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CNOOC's Nexen deal expected to open two-way street

Updated: 2012-07-25 11:48
By Reuters in Ottawa, Canada and Joseph Boris in New York ( China Daily)

CNOOC's Nexen deal expected to open two-way street

The friendly $15.1 billion bid by CNOOC Ltd for the Canadian energy company Nexen Inc gels with the Canadian government's pleas for foreign money to develop its costly oil sands of northern Alberta, according to industry experts, giving it a very definite chance of winning approval.

Reacting to what is likely to become China's largest overseas acquisition to date, the Canadian government has said only that it would review the bid by CNOOC based on its laws on foreign investment.

But lawyers, analysts and insiders say there are good reasons for the deal to go ahead, and few reasons to block it.

"It so far appears to be a mutual two-way street," said Oliver Borgers of law firm McCarthy Terault LLP in Toronto.

"Canada has made it clear that it is looking for Chinese investment ... And China is now in a way reciprocating that interest by investing in a Canadian company.

"It appears to want to do a lot for that Canadian company in terms of increasing its size, its footprint, its presence globally, all of the things that would be music to the ears of the Canadian government."

Approval of the deal would help restore a Canadian foreign investment climate that the government dented in 2010 when it rejected a $39 billion attempt by Australian miner BHP Billiton Ltd to buy fertilizer maker Potash Corp.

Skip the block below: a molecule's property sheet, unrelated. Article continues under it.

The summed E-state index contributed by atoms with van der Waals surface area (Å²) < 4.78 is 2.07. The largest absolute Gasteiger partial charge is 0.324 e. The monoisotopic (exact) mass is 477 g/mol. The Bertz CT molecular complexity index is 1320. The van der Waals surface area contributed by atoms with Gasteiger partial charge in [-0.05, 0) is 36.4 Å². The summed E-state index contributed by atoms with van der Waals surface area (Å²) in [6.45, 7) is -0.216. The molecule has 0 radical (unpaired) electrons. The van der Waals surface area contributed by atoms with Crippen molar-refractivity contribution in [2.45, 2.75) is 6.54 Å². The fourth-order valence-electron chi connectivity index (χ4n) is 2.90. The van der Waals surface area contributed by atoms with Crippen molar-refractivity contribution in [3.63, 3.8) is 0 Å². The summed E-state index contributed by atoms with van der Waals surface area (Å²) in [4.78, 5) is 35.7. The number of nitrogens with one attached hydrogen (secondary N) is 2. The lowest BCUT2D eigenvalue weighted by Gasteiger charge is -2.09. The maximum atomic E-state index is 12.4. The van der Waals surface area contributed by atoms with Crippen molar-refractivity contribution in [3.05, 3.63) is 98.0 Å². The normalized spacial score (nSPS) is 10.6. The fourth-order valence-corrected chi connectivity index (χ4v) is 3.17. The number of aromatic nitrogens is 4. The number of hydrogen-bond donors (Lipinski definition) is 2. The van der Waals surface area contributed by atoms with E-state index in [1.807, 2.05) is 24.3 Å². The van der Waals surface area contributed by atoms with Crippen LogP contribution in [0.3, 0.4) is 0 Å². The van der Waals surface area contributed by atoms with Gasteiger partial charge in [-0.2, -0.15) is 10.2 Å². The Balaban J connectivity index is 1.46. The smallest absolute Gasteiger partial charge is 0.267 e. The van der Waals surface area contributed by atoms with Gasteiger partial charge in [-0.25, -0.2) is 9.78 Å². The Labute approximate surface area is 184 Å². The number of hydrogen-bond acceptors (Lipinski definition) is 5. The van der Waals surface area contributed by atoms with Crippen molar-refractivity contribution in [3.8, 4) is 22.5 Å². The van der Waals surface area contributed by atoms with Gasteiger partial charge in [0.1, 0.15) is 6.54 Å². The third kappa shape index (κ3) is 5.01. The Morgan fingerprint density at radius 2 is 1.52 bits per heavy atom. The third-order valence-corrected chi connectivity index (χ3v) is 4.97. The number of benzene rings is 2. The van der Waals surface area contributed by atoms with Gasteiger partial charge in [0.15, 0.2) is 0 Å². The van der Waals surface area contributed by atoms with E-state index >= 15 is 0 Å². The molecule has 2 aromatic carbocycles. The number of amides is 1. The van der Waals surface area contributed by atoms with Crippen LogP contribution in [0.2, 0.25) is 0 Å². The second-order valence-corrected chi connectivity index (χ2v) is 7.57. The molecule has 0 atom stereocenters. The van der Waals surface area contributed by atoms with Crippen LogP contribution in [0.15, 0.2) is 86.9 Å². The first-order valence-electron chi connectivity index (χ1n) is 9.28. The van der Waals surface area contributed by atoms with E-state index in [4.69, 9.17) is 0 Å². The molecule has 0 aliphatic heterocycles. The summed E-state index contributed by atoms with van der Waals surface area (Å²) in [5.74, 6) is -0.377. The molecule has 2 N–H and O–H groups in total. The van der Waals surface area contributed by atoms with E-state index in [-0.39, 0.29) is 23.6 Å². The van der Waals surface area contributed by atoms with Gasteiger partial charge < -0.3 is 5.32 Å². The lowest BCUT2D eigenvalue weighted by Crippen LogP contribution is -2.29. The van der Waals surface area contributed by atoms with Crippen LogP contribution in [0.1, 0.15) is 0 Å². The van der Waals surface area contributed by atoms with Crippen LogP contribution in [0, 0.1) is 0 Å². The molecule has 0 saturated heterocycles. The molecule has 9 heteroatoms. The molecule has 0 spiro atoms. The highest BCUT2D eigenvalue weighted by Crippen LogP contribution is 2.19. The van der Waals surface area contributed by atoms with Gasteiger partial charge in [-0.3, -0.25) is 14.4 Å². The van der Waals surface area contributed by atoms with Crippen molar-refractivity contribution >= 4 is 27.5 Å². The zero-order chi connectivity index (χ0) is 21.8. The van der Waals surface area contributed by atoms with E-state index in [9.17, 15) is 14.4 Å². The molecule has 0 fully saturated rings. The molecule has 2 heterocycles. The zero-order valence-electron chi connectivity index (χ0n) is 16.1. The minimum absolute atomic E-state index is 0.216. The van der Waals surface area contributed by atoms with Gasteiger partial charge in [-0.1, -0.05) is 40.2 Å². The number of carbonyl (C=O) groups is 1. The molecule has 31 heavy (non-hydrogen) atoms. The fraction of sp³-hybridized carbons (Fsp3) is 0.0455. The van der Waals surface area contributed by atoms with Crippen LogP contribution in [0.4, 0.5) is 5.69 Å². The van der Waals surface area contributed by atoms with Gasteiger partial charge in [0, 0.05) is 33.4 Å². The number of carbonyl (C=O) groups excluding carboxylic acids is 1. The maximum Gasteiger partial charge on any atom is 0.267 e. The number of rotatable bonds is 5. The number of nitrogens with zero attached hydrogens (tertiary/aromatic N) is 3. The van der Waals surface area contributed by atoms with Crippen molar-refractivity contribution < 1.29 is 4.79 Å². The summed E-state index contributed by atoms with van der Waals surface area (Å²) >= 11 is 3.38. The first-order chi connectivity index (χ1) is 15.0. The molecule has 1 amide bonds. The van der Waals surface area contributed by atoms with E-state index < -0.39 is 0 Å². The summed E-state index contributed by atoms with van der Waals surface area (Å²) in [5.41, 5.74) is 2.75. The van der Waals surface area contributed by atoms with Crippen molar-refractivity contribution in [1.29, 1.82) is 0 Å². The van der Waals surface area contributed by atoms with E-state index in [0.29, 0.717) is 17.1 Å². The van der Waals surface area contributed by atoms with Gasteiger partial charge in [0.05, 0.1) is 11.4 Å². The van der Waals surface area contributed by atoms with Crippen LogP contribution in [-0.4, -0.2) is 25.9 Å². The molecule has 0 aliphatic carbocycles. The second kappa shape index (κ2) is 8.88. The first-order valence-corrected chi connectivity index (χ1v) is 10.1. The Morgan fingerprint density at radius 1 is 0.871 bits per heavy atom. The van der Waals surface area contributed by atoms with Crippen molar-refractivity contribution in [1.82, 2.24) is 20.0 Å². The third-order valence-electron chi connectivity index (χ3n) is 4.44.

The Conservative government said the Potash takeover would not bring a net benefit to Canada and vetoed the deal.

But Potash Corp was a huge player - and a big employer - in the politically significant province of Saskatchewan, while Nexen's assets are far more widely distributed around the world.

Unlike the Potash offer, in which Saskatchewan's premier voiced strong opposition, contributing to its demise, Nexen's home base of Alberta appeared enthused by CNOOC's play for the company, saying its oil sands assets require major investments.

"Today's potential transaction is further evidence of the vital importance of Alberta's oil sands to meet global energy demand," said Alberta Energy Minister Ken Hughes in a statement.

"Foreign investment benefits Albertans, and Canadians, putting Canadian firms in a better position to compete globally."

One Toronto-based legal expert on foreign investment laws said CNOOC is making all the right noises by saying it is going to keep jobs in Canada, make Calgary one of its international headquarters and list on the Toronto Stock Exchange.

"This makes the political climate a little easier," said the expert, who asked not to be named. "On the BHP deal, I'm not sure there was enough forethought given to the political landscape."

Nexen is active in Colombia, Yemen, the North Sea and the United States as well as in Canada, and the majority of its production and cash flow come from outside Canada.

"This is a friendly deal ... there is a great deal of forethought given to the kind of presence in Canada that the government is seeking," added a source close to the deal.